Soul Food

This week I’m going to see a half dozen films at the annual RiverRun International Film Festival in the town next door. It isn’t Sundance or Telluride, but it brings our neighborhood a chance to see over a hundred films.

This year some are from far-flung places like Bolivia, Cuba, Tunisia and France. Others were crafted by graduates of the local School of the Arts. There are animated films, documentaries and dramas. A few have big name stars, but most are tiny independent films where artists of the future get their start.

This festival, like others around the country, is good for the local economy and for the local population, bringing it entertaining and educational films we would otherwise have no chance to see. And RiverRun, like so many arts organizations — purveyors of dance, arts education, theater, visual arts and museums, is the recipient of a National Endowment for the Arts grant.

It is one of 128,000 given over the last 50 years. Most, like this one, are relatively small, but the prestige of such a grant probably helps the recipients raise funds elsewhere. It’s a kind of arts seal of approval, and over 40 percent of the grants go to regional or local arts organizations like RiverRun.

The cost for both the NEA and its sister agency, the National Endowment for the Humanities, in the vast sea of government spending, is a drip, about $1 per American, a fraction of what they’d pay for a small Coke or popcorn at the multiplex. For this minuscule drain on the budget, the NEA has helped bring film festivals like ours to many locales, Shakespeare to school kids in 3,900 small towns who might never see live theater otherwise and tens of thousands of other boons.

The NEH does similar work to fund research, education, museums, archives, libraries and individual scholars in the humanities. Their grants have helped preserve and digitize six million pages of early American, historically-important newspapers, to underwrite the tour of shows like The Treasures of Tutankhamen, the making of historical documentaries like “The Civil War” by Ken Burns, the publication of the Library of America volumes, and scholarship that has led to the award of 15 Pulitzer Prizes.

Ronald Reagan tried to eliminate all funding for the NEA and the NEH, but a panel he appointed to study the matter concluded it was money well spent and he relented. Newt Gingrich, who was gung-ho to spend money on NASA’s more far-fetched pipe dreams but uninterested in supporting the humanities and the arts, also tried to kill these programs, but failed. Too many people in too many places around the country spoke up for them.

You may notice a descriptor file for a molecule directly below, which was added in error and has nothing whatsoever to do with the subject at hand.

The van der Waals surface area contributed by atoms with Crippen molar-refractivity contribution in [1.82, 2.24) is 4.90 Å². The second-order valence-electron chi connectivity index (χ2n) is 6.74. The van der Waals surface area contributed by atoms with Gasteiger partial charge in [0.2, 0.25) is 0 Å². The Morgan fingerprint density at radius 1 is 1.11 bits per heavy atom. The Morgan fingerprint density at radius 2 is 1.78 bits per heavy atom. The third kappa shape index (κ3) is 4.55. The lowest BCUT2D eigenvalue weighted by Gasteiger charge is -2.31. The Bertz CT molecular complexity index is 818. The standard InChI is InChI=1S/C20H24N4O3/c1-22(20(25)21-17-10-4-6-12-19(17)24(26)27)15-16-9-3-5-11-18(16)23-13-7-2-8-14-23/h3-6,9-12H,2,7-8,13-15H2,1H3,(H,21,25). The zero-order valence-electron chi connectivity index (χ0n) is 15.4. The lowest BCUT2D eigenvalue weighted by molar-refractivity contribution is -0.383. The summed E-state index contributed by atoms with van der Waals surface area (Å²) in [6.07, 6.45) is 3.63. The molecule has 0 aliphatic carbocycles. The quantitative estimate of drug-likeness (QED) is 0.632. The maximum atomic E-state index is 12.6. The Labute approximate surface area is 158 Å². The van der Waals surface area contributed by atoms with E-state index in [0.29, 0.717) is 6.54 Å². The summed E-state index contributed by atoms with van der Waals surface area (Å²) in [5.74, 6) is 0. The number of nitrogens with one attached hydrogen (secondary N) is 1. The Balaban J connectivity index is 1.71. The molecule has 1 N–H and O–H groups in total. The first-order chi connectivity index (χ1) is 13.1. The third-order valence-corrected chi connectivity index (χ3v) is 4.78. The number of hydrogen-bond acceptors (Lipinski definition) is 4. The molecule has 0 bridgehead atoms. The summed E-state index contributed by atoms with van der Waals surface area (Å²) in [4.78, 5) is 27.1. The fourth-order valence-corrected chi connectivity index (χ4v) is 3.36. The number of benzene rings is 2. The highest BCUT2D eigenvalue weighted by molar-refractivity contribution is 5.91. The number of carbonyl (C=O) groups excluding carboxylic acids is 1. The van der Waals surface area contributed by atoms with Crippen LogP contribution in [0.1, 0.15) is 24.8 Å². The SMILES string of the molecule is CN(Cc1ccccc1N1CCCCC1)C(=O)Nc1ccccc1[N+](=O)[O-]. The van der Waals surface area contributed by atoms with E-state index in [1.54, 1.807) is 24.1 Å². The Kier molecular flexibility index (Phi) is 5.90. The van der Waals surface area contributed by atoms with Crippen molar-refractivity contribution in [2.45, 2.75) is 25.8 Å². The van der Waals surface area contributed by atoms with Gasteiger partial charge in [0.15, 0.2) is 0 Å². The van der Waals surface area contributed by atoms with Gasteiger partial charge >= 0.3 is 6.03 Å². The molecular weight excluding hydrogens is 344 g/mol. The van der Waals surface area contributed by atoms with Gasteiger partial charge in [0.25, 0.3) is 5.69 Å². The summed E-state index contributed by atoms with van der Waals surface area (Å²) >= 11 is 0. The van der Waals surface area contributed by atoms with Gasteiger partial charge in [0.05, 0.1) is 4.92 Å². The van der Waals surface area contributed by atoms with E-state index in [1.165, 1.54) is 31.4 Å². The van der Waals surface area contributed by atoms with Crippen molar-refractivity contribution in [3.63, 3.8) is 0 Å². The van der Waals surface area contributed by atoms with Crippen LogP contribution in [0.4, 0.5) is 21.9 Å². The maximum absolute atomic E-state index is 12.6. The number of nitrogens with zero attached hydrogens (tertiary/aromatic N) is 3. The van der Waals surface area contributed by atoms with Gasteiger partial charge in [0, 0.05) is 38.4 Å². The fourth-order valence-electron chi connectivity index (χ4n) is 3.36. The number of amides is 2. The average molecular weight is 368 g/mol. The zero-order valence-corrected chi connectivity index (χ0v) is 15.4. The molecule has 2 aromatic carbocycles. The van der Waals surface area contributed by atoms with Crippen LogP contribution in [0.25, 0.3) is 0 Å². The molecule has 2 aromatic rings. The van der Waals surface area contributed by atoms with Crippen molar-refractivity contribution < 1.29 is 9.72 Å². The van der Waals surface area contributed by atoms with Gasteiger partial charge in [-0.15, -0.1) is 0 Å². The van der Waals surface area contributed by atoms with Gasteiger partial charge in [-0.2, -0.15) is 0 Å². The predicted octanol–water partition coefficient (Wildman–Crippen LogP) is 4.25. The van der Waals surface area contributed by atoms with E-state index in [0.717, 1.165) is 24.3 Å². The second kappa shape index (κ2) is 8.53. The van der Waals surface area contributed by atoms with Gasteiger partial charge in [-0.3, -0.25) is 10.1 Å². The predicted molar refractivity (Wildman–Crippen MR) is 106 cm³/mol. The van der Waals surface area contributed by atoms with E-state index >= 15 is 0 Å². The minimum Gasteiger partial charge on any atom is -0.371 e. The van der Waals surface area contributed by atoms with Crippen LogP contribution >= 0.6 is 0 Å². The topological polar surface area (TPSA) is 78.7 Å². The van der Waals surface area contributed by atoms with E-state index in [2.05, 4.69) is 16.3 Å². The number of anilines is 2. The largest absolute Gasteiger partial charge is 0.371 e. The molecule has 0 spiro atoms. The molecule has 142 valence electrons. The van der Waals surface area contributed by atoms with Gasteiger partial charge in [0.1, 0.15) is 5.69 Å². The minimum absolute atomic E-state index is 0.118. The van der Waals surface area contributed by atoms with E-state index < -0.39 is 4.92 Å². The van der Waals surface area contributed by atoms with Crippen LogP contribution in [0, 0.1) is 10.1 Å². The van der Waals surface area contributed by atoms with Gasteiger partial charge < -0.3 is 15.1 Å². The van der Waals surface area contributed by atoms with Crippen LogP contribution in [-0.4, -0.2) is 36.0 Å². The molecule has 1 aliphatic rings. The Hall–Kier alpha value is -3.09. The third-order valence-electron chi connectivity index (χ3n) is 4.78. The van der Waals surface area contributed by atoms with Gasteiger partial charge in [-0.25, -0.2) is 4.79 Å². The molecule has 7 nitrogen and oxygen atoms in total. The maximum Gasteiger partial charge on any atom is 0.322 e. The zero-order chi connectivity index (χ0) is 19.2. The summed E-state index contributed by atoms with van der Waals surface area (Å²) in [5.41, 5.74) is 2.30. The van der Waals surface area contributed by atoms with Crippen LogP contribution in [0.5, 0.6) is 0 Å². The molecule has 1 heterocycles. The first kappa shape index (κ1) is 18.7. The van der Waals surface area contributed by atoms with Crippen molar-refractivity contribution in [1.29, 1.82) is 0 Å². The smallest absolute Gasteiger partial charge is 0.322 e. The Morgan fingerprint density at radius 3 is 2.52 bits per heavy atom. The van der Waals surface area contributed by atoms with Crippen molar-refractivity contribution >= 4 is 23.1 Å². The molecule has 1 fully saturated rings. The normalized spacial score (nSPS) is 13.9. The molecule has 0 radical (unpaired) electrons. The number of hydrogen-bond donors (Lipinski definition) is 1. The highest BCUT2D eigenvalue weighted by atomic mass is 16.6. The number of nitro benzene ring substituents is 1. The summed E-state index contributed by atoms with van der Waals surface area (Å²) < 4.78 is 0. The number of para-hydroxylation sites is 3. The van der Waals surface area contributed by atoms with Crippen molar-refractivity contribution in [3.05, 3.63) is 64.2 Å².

Now, the barbarians are at the gates again, led by vandal-in-chief Donald Trump. He once vowed to preserve several priceless art deco architectural carvings when he was angling for permits to tear down a landmark building to make way for one of his gaudy towers. But as soon as he got the permission, he decided it would be costly to removed the friezes carefully so reduced them to dust before anyone could blow the whistle.

This is hardly a surprise coming from a man who lives amidst cultural plenty and yet is on a lifelong fast. As Auntie Mame said, “Life is a banquet and most poor suckers are starving to death.” But Trump put himself on the bread and water diet. We know he never reads a book, has no familiarity with American history or literature, does not frequent museums, galleries, opera, the theater, dance companies, libraries or the symphony though they are all just an elevator ride away from his artless aerie.

Millions of Americans would love to have, for just one day, the opportunity to partake of the intellectual and artistic riches available to Trump for the last 70 years. Most live in cultural deserts, comparatively speaking, and many would find it hard to afford the price of a ticket for the haute cultural events that surround him.

Luckily, the NEA and NEH bring a smidgen of these riches to regular folks like many of his voters everyday. But Trump aims to put a a stop to that. His budget calls for the extermination of he NEA, NEH and Public Broadcasting. Why not? He is a soulless man who would never miss the absence of all the sustenance they provide, but millions of Americans will. Some men may live by bread, and golf, alone, but lots of people need the food for their hearts and minds that the arts and humanities provide.

In Shaw’s “Heartbreak House,” Ellie Dunn says her soul hungers and is asked what her soul eats. “Oh, a lot. It eats music and pictures and books…In this country you can’t have them without lots of money; that is why our souls are so horribly starved.”

For half a century the NEA and the NEH have been running a soup kitchen for American souls. For a rich barbarian with no appetite for culture to shut them down is a crime against not just the arts and humanities, but against the people who hunger for them, and the many young people who have yet to learn what they are missing.

The benefit is great and the cost trivial. A year of funding for either organization is what the Pentagon spends in two hours, what one man, Trump, declared as income on his 2005 tax return, ten percent of what Americans spend on Valentine’s Day candy, two percent of NASA’s annual budget, or the price of one nuclear bomb.

Chances are, wherever you live, a local artist, scholar, school, college, library, arts organization has benefited from NEA and NEH grants. Call, write, email or visit the office of your local representative or senator and tell them not to kill NEA, NEH, Public TV, National Parks and all the other programs that enrich American lives.

Comments

Soul Food — 1 Comment

  1. Mr. Monroe, thank you for this article; it is very well researched and written. I’d like to post the link on my Facebook page with your permission, as my colleagues in the NC indie film community would appreciate it.